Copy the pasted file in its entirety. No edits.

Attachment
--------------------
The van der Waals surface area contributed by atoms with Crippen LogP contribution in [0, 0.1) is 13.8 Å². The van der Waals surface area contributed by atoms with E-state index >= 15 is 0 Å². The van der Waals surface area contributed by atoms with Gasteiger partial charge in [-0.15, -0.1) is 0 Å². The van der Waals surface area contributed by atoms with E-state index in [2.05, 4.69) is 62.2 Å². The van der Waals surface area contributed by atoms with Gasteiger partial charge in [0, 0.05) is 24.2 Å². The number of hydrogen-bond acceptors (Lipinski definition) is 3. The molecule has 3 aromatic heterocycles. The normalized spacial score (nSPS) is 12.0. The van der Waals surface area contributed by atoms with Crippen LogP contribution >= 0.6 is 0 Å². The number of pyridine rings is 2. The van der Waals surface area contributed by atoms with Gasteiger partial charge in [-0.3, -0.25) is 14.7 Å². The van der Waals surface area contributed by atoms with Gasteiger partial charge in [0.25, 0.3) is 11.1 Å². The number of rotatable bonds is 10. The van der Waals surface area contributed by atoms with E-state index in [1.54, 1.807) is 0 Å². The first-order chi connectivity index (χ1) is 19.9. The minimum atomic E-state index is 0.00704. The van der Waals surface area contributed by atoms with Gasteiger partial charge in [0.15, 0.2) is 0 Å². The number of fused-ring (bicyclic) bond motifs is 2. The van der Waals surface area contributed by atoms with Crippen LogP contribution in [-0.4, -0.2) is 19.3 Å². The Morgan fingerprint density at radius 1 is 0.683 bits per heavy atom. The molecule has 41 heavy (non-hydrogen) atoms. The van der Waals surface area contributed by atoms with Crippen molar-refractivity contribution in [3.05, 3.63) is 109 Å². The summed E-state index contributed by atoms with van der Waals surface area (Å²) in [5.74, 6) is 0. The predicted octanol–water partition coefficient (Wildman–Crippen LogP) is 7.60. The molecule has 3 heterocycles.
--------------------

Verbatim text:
The van der Waals surface area contributed by atoms with Crippen LogP contribution in [0, 0.1) is 13.8 Å². The van der Waals surface area contributed by atoms with E-state index >= 15 is 0 Å². The van der Waals surface area contributed by atoms with Gasteiger partial charge in [-0.15, -0.1) is 0 Å². The van der Waals surface area contributed by atoms with E-state index in [2.05, 4.69) is 62.2 Å². The van der Waals surface area contributed by atoms with Gasteiger partial charge in [0, 0.05) is 24.2 Å². The number of hydrogen-bond acceptors (Lipinski definition) is 3. The molecule has 3 aromatic heterocycles. The normalized spacial score (nSPS) is 12.0. The van der Waals surface area contributed by atoms with Crippen LogP contribution >= 0.6 is 0 Å². The number of pyridine rings is 2. The van der Waals surface area contributed by atoms with Gasteiger partial charge in [-0.3, -0.25) is 14.7 Å². The van der Waals surface area contributed by atoms with Gasteiger partial charge in [0.25, 0.3) is 11.1 Å². The number of rotatable bonds is 10. The van der Waals surface area contributed by atoms with E-state index in [1.54, 1.807) is 0 Å². The first-order chi connectivity index (χ1) is 19.9. The minimum atomic E-state index is 0.00704. The van der Waals surface area contributed by atoms with Gasteiger partial charge in [0.15, 0.2) is 0 Å². The number of fused-ring (bicyclic) bond motifs is 2. The van der Waals surface area contributed by atoms with Crippen LogP contribution in [-0.4, -0.2) is 19.3 Å². The Morgan fingerprint density at radius 1 is 0.683 bits per heavy atom. The molecule has 41 heavy (non-hydrogen) atoms. The van der Waals surface area contributed by atoms with Crippen molar-refractivity contribution in [3.05, 3.63) is 109 Å². The summed E-state index contributed by atoms with van der Waals surface area (Å²) in [5.74, 6) is 0. The predicted octanol–water partition coefficient (Wildman–Crippen LogP) is 7.60. The molecule has 3 heterocycles.